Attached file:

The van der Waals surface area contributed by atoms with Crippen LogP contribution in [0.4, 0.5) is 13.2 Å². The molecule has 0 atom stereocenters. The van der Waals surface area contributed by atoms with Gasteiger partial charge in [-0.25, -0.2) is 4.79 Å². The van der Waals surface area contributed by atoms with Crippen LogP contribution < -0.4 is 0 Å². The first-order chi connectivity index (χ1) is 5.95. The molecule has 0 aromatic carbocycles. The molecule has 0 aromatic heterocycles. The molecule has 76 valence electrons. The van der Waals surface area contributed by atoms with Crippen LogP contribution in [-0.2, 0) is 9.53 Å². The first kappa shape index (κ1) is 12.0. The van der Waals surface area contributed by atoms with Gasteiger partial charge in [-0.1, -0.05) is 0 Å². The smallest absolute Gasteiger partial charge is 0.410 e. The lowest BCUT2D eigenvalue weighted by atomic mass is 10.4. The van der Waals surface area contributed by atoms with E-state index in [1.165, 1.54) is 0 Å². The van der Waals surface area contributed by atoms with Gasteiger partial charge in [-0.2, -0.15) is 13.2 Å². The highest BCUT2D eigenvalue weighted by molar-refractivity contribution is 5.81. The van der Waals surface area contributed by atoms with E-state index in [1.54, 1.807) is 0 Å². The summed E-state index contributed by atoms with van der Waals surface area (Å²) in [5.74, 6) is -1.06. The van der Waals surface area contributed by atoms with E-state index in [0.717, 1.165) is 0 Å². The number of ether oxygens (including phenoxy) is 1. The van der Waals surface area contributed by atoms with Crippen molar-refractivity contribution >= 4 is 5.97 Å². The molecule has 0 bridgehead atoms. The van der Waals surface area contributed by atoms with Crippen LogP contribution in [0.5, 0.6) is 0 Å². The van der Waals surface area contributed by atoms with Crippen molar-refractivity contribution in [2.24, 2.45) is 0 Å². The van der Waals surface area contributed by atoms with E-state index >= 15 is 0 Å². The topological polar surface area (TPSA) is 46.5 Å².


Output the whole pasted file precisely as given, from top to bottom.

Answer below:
The van der Waals surface area contributed by atoms with Crippen LogP contribution in [0.4, 0.5) is 13.2 Å². The molecule has 0 atom stereocenters. The van der Waals surface area contributed by atoms with Gasteiger partial charge in [-0.25, -0.2) is 4.79 Å². The van der Waals surface area contributed by atoms with Crippen LogP contribution < -0.4 is 0 Å². The first-order chi connectivity index (χ1) is 5.95. The molecule has 0 aromatic carbocycles. The molecule has 0 aromatic heterocycles. The molecule has 76 valence electrons. The van der Waals surface area contributed by atoms with Crippen LogP contribution in [-0.2, 0) is 9.53 Å². The first kappa shape index (κ1) is 12.0. The van der Waals surface area contributed by atoms with Gasteiger partial charge in [-0.1, -0.05) is 0 Å². The smallest absolute Gasteiger partial charge is 0.410 e. The lowest BCUT2D eigenvalue weighted by atomic mass is 10.4. The van der Waals surface area contributed by atoms with E-state index in [1.165, 1.54) is 0 Å². The van der Waals surface area contributed by atoms with Gasteiger partial charge in [-0.2, -0.15) is 13.2 Å². The highest BCUT2D eigenvalue weighted by molar-refractivity contribution is 5.81. The van der Waals surface area contributed by atoms with E-state index in [1.54, 1.807) is 0 Å². The summed E-state index contributed by atoms with van der Waals surface area (Å²) in [5.74, 6) is -1.06. The van der Waals surface area contributed by atoms with E-state index in [0.717, 1.165) is 0 Å². The number of ether oxygens (including phenoxy) is 1. The van der Waals surface area contributed by atoms with Crippen molar-refractivity contribution >= 4 is 5.97 Å². The molecule has 0 bridgehead atoms. The van der Waals surface area contributed by atoms with Crippen LogP contribution in [0.5, 0.6) is 0 Å². The van der Waals surface area contributed by atoms with Crippen molar-refractivity contribution in [2.24, 2.45) is 0 Å². The van der Waals surface area contributed by atoms with E-state index >= 15 is 0 Å². The topological polar surface area (TPSA) is 46.5 Å².